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Kent Peterson (Supplied photo)

SD Legislature advances plan to address veterinarian shortage

Well, believe it or not, we have already near the end of the 2019 South Dakota Legislative Session.

In the last week of February, the senators and representatives worked hard to get most of the bills out of committee and through their respective floors and this upcoming week will be the final days for getting all the bills through the second chamber.

Before the session ends on March 13, the budget will be finalized and any differences in bills that could not be resolved between the two houses will be sent to a conference committee.

I had to opportunity to carry Senate Bill 43 on the floor last Tuesday. South Dakota State University and the University of Minnesota College of Veterinary Science have proposed a collaborative program in rural veterinary medical education, sometimes described as the 2+2 option. Students in this program would complete the first two years of courses at SDSU and the final two years at the University of Minnesota College of Veterinary Medicine.

This new program will replace the agreement that is currently in place with Iowa State University. We currently have six slots in the Iowa State vet program. This new program with the University of Minnesota will allow 20 students per year. Of the 20 new students, 14 will have scholarships that reduce their tuition rate down to the peer in-state tuition average.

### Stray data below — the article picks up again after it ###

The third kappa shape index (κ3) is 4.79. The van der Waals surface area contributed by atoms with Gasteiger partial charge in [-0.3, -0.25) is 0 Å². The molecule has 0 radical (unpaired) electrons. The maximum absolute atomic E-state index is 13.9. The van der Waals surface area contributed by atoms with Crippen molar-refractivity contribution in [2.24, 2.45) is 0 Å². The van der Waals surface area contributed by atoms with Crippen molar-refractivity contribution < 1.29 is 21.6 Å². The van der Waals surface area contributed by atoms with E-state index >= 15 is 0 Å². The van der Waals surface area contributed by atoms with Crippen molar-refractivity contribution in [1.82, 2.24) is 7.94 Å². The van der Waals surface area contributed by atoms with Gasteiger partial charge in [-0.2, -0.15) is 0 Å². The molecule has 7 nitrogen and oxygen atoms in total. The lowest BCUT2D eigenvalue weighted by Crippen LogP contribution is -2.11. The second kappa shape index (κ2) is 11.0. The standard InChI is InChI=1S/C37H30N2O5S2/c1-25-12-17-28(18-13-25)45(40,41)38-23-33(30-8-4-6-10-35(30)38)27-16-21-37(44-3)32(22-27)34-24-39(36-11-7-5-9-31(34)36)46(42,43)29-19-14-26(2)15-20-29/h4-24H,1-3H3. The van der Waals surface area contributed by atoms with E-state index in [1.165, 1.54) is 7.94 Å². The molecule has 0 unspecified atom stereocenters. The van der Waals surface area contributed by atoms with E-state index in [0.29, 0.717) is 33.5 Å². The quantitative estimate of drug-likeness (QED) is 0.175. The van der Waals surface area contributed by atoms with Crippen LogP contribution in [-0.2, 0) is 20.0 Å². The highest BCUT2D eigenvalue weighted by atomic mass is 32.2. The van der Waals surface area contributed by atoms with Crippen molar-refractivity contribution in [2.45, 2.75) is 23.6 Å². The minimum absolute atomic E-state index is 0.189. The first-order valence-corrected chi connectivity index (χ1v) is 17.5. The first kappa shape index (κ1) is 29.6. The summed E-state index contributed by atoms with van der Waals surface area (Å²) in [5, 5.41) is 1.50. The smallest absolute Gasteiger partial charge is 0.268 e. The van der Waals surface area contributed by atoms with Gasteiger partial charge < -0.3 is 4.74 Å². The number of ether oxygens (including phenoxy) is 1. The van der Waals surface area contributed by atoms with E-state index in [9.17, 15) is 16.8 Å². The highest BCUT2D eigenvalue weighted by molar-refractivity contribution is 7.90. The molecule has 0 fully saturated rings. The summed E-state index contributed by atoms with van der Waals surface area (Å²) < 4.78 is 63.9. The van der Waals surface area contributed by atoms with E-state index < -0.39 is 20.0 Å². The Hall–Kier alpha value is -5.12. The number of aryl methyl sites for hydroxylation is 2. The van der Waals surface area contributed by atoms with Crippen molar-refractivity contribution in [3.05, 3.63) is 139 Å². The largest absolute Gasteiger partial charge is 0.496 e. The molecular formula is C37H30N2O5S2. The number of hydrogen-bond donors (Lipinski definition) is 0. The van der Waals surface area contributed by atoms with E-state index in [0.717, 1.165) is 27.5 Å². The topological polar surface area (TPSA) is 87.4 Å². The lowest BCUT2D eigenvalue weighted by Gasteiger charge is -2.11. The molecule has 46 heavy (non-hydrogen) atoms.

Currently non-resident tuition is $55,000 per year at the University of Minnesota. In-state tuition is $28,600 per year. This scholarship will save the student $105,600 over four years. Six of the 20 students with the highest ratings will have their tuition reduced to the current Iowa State resident tuition rate, which is $23,000 per year. These students will save $128,000 over their four years of school.

This program will impact rural South Dakota in many ways. It will help address the shortage of rural large animal veterinarians, help create new opportunities for South Dakota students to pursue careers in veterinary medicine, support a growing agricultural industry in our state, and address the concerns related to costs of vet school.

This program is paid for in part from the $600,000 a year endo/ecto parasiticide tax, with the remainder of the cost covered internally by SDSU. This bill passed almost unanimously and will head to the governor's desk for approval.

Another hot topic in this year's legislative session is industrial hemp. More to come on that topic next month.

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